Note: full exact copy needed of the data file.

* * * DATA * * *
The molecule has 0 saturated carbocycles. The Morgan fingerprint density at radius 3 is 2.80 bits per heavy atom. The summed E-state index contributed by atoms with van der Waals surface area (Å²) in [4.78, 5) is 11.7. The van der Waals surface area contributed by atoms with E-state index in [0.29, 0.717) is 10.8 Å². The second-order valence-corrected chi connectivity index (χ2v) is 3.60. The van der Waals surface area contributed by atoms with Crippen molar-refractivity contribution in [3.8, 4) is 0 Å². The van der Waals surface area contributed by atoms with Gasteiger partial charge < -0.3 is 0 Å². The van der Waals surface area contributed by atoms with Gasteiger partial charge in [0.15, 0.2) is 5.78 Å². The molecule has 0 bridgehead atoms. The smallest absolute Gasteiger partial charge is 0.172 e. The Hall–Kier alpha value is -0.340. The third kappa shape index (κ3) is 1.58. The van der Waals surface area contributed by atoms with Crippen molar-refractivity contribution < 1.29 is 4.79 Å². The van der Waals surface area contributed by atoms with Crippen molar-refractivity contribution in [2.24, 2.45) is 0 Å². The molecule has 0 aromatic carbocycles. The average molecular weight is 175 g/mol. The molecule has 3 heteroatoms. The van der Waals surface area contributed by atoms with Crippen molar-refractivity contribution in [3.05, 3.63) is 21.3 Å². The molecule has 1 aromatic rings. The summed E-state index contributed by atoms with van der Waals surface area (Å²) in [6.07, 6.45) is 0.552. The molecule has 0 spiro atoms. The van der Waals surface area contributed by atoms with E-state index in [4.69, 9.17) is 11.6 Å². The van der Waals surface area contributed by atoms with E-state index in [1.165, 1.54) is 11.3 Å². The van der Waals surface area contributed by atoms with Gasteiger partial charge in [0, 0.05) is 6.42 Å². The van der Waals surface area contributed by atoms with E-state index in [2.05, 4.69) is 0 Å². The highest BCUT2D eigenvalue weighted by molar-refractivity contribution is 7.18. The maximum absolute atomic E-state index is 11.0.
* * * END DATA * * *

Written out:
The molecule has 0 saturated carbocycles. The Morgan fingerprint density at radius 3 is 2.80 bits per heavy atom. The summed E-state index contributed by atoms with van der Waals surface area (Å²) in [4.78, 5) is 11.7. The van der Waals surface area contributed by atoms with E-state index in [0.29, 0.717) is 10.8 Å². The second-order valence-corrected chi connectivity index (χ2v) is 3.60. The van der Waals surface area contributed by atoms with Crippen molar-refractivity contribution in [3.8, 4) is 0 Å². The van der Waals surface area contributed by atoms with Gasteiger partial charge < -0.3 is 0 Å². The van der Waals surface area contributed by atoms with Gasteiger partial charge in [0.15, 0.2) is 5.78 Å². The molecule has 0 bridgehead atoms. The smallest absolute Gasteiger partial charge is 0.172 e. The Hall–Kier alpha value is -0.340. The third kappa shape index (κ3) is 1.58. The van der Waals surface area contributed by atoms with Crippen molar-refractivity contribution < 1.29 is 4.79 Å². The van der Waals surface area contributed by atoms with Crippen molar-refractivity contribution in [2.24, 2.45) is 0 Å². The molecule has 0 aromatic carbocycles. The average molecular weight is 175 g/mol. The molecule has 3 heteroatoms. The van der Waals surface area contributed by atoms with Crippen molar-refractivity contribution in [3.05, 3.63) is 21.3 Å². The molecule has 1 aromatic rings. The summed E-state index contributed by atoms with van der Waals surface area (Å²) in [6.07, 6.45) is 0.552. The molecule has 0 spiro atoms. The van der Waals surface area contributed by atoms with E-state index in [4.69, 9.17) is 11.6 Å². The van der Waals surface area contributed by atoms with E-state index in [1.165, 1.54) is 11.3 Å². The van der Waals surface area contributed by atoms with Gasteiger partial charge in [0, 0.05) is 6.42 Å². The van der Waals surface area contributed by atoms with E-state index in [2.05, 4.69) is 0 Å². The highest BCUT2D eigenvalue weighted by molar-refractivity contribution is 7.18. The maximum absolute atomic E-state index is 11.0.